What Do I Do When My Son Stares at Strangers Who Look Different?
Dear OK to Stare,
In my years working at children's hospitals, I became accustomed to the visual landscape as I walked the halls—children rolling along in wheelchairs, sporting scars from burns or serious injuries, walking with a limp, making strange sounds in their sing-song ways of communicating. To me, it was a beautiful tapestry of not just physically visible differences, but of the strength and resilience of children.
As my own babies became more observant toddlers and preschoolers, I started to walk the halls through their eyes, realizing what these children may look like to my children, and how they might react. I realized I needed to start conversations with them very young to plant the seeds that these children who look different are still kids just like them.
It's OK to Stare ... Then Talk
It's completely understandable that your first impulse when you noticed your son staring was to tell him not to. We have all grown up socialized to "not stare" as part of being polite. This is especially difficult for young children who are always staring, whether it's at the mechanics of a garbage truck, or a person.
I will share what I have heard countless times from parents of children with some form of visible difference: it's OK to stare. Children as young as 2 and 3 start to be aware of physical differences, like skin color, and are curious. This curiosity builds their understanding of the world and the people around them. Staring is a sign of this curiosity, not rudeness.
After the normal response of staring, the key is to channel this curiosity into connection. Encourage them to approach the child as they would any other child, introducing themselves or asking what they want to play. And as much as it may counter every lesson we have ever learned about politeness, it's OK for your child to ask questions. It's not like the child with the disability hasn't realized they are different, and it's often a welcome opportunity to get to know each other a bit, and then move on to playing and having fun.
Encourage Connection and Inclusion
The more we as parents encourage this connection between our children and other children who somehow appear "different," the better chance we are giving them to practice kindness and inclusion. If a child grows up with a close friend in a wheelchair, for example, that difference is just a difference on the surface, and not a way to be separate.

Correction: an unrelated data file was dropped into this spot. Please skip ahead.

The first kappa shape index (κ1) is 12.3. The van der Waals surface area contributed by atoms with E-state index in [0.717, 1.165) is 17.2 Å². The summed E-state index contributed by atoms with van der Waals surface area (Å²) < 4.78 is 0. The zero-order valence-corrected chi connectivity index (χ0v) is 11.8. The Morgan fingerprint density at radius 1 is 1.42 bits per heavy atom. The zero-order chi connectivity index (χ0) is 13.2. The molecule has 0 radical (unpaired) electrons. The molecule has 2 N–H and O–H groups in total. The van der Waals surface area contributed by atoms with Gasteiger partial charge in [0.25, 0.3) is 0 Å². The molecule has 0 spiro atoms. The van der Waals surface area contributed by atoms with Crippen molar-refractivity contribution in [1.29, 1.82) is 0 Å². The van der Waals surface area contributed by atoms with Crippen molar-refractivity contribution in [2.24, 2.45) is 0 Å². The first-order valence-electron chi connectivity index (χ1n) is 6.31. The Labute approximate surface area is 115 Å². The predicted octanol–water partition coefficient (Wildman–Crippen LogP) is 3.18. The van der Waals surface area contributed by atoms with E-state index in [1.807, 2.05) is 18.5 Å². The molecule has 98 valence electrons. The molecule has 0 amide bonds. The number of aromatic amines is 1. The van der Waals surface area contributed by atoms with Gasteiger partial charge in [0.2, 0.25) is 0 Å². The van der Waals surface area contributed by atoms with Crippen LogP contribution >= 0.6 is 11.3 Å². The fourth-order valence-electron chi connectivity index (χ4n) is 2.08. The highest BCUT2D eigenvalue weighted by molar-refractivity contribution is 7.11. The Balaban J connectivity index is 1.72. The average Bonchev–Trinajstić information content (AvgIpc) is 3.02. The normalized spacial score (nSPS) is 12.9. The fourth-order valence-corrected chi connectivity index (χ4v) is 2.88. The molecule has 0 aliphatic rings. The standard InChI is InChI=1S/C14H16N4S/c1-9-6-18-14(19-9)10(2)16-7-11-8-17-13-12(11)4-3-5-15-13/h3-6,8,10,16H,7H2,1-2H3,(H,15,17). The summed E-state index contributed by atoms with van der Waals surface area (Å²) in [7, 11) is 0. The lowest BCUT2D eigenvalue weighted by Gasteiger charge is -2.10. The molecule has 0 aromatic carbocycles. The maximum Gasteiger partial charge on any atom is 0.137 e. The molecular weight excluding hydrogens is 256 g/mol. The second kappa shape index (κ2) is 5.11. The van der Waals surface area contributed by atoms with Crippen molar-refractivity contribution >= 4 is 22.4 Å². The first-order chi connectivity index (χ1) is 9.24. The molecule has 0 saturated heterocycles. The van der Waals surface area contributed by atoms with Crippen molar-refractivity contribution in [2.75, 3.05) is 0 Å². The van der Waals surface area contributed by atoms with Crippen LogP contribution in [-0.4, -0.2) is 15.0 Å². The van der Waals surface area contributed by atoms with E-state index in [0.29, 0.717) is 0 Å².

In my more than a decade of working with children interfacing with the world with all kinds of physical differences, what they want more than anything is to be treated like every other kid. What hurts them is feeling ignored and isolated because other children seem unsure of how to interact with them. As they get older, this often transforms into teasing and bullying, which causes enormous suffering.
Model Positive Social Interactions
If your son seems unsure about saying hi, you can model for him by approaching the child with warmth and friendliness, talking to him like you would talk to any other potential friend for your son. The parents of children with physical differences are also very experienced in navigating these situations, so feel free to look to them for the lead.
If you feel a misstep occurs—an awkward question or moment that you feel embarrassed about—it's OK to acknowledge this and ask your own questions. Believe me, this is much better than suddenly leaving the interaction, which will definitely feel bad for everyone. If you are worried your son is not respecting social boundaries, you can check in about it: "I'm sorry if he's asking too many questions ... just let him know if it's too many!"
Most children with a form of physical difference have become practiced at talking about it, so with the opportunity for interaction, their comfort level may help you feel more comfortable as well.
The Bottom Line
For better or worse, humans have an impulse to group themselves by who seems similar. For children with visible differences, this often leaves them outside of social groups, isolated. So, a single experience like a playdate, where curiosity can transform into connection, can make all the difference.
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Emily Edlynn, Ph.D., is the author of The Art and Science of Mom parenting blog and a mother of three from Oak Park, Illinois. She is a clinical psychologist in private practice who specializes in working with children and adolescents.
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